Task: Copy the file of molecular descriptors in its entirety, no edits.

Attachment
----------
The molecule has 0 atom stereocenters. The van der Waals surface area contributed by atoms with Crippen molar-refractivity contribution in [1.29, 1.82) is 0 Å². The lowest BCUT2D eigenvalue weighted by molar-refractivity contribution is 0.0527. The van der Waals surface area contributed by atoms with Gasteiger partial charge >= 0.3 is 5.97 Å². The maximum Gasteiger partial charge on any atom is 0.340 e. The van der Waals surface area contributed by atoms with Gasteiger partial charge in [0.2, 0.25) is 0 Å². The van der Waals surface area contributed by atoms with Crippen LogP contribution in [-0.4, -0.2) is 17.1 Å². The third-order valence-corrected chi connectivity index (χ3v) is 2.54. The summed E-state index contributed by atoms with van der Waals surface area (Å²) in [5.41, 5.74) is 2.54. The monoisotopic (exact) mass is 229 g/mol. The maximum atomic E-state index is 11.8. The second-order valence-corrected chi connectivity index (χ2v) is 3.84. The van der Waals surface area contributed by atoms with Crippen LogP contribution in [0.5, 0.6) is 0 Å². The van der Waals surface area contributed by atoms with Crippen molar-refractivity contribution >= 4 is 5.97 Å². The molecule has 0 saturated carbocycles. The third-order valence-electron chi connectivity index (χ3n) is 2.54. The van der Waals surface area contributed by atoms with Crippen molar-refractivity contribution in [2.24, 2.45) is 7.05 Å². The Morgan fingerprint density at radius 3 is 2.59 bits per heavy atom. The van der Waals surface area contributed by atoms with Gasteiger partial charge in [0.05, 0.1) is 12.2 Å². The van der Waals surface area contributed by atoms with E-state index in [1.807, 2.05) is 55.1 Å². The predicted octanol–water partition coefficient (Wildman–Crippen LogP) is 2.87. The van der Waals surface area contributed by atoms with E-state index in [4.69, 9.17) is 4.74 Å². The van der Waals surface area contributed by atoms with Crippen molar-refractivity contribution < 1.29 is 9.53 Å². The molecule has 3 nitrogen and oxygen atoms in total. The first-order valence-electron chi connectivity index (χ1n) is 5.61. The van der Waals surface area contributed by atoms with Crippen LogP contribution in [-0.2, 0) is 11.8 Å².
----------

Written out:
The molecule has 0 atom stereocenters. The van der Waals surface area contributed by atoms with Crippen molar-refractivity contribution in [1.29, 1.82) is 0 Å². The lowest BCUT2D eigenvalue weighted by molar-refractivity contribution is 0.0527. The van der Waals surface area contributed by atoms with Gasteiger partial charge >= 0.3 is 5.97 Å². The maximum Gasteiger partial charge on any atom is 0.340 e. The van der Waals surface area contributed by atoms with Gasteiger partial charge in [0.2, 0.25) is 0 Å². The van der Waals surface area contributed by atoms with Crippen LogP contribution in [-0.4, -0.2) is 17.1 Å². The third-order valence-corrected chi connectivity index (χ3v) is 2.54. The summed E-state index contributed by atoms with van der Waals surface area (Å²) in [5.41, 5.74) is 2.54. The monoisotopic (exact) mass is 229 g/mol. The maximum atomic E-state index is 11.8. The second-order valence-corrected chi connectivity index (χ2v) is 3.84. The van der Waals surface area contributed by atoms with Crippen LogP contribution in [0.5, 0.6) is 0 Å². The van der Waals surface area contributed by atoms with Crippen molar-refractivity contribution >= 4 is 5.97 Å². The molecule has 0 saturated carbocycles. The third-order valence-electron chi connectivity index (χ3n) is 2.54. The van der Waals surface area contributed by atoms with Crippen molar-refractivity contribution in [2.24, 2.45) is 7.05 Å². The Morgan fingerprint density at radius 3 is 2.59 bits per heavy atom. The van der Waals surface area contributed by atoms with Gasteiger partial charge in [0.05, 0.1) is 12.2 Å². The van der Waals surface area contributed by atoms with E-state index in [1.807, 2.05) is 55.1 Å². The predicted octanol–water partition coefficient (Wildman–Crippen LogP) is 2.87. The van der Waals surface area contributed by atoms with E-state index in [4.69, 9.17) is 4.74 Å². The van der Waals surface area contributed by atoms with Crippen molar-refractivity contribution < 1.29 is 9.53 Å². The molecule has 3 nitrogen and oxygen atoms in total. The first-order valence-electron chi connectivity index (χ1n) is 5.61. The van der Waals surface area contributed by atoms with Crippen LogP contribution in [-0.2, 0) is 11.8 Å².